Sometimes you hear about a restaurant long before you actually make a visit. That was the case for us with the Lombard location of DMK Burger Bar. It's a place I've wanted to check out for a while, but it never quite worked out. This year, for Father's Day, it worked out.
After a year of searching the USA for a great burger, David Morton and Michael Kornick opened DMK Burger Bar. The focus was on serving 100% grass-fed beef patties (something we wholeheartedly endorse), along with other burgers, all paired with artisan buns. Philanthropically, DMK Burger Bar supports local charities benefiting hunger, wellness, children and the environment. Nice.
So, Lombard. One of three current locations with a fourth forthcoming (at Navy Pier). At this location, close-in parking can be a bit difficult, though plenty of spaces are available if you just park a bit further away. A small patio sits at the front of the restaurant, though it was too warm for us to try that out. Neither a straight up bar or restaurant, this has a bit of a fast food chain feeling - the design is understated, with some highbrow elements and comfortable seating, with a decent overall feeling. Wide aisles and incredibly high ceilings make this place seem somewhat vast and add to the general noise level. A bathroom sign warns you that the floor is slippery and they were not joking. This almost feels like a work in progress, with finishing touches to come later. We'll see.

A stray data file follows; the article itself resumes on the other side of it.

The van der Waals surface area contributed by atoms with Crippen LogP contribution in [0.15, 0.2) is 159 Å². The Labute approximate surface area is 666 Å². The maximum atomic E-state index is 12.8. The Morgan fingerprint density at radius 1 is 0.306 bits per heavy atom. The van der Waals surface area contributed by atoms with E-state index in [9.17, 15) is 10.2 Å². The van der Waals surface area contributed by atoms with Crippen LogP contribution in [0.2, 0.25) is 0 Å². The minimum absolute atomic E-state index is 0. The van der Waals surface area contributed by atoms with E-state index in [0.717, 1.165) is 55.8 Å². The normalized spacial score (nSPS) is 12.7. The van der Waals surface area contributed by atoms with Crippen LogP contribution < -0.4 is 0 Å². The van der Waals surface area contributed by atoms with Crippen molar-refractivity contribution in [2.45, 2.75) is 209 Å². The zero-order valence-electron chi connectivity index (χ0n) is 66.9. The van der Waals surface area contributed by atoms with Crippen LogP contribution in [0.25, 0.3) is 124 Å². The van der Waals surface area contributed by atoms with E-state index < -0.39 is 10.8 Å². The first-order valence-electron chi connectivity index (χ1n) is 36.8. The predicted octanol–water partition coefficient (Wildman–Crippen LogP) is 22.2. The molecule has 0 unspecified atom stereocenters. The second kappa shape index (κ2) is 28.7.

A variety of burgers are joined by options for salads and sides (everything is à la carte), as well as a decent beer list, with some local options included. Hopefully moving forward the local aspect will be played up more, though I can't fault them for what they're doing now.
Six people, three types of burgers (The Paleo - Grass-Fed Beef, Marinated Portobello 'Buns,'Arugula, Pistou; a #1: Aged Cheddar, Smoked Bacon, Charred Balsamic Red Onion, Rufus Teague's BBQ Sauce; and two basic cheeseburgers, along with mac 'n' cheese for the boys (Mac 'n' Cheese #1: Aged Cheddar, Parmesan Crust). We also added three varieties of fries (Parmesan with TruffleCream; Wisconsin Cheddar and Scallions; and Sweet Potato Fries with a Lemon Tabasco Aioli).
As mentioned, each dish is à la carte - what was surprising was how it was served. Tasting sizes of the fries were ample for all of us (can't imagine getting the larger shared size) and on reasonably sized plates. The burgers were served on saucers, filling each plate - not sure who came up with that idea, but it just appeared wrong to me. I suppose with larger plates it would be more obvious that no garnishes or sides came with the burgers, but even a small salad plate would have been more attractive visually.
The food itself was great, with no complaints at all. The sweet potato fries were crispy, which is not an easy thing to do. Quantity of food was adequate, though it seemed like there was less than usual due to those small plates). The variety keeps things interesting, with plenty of choices available on a return visit - it would take a while to eat through this menu.
The food and drinks (an order of wine, a tap beer, and four Blood Orange and Watermelon Housemade Sodas) came out to be $100, which is a lot for lunch. It's not an unfair price, as the quality of food and drink were very high. If they tweak the service (bigger plates please), add some garnishes, and rework the layout, this could become a regular place for us to visit.
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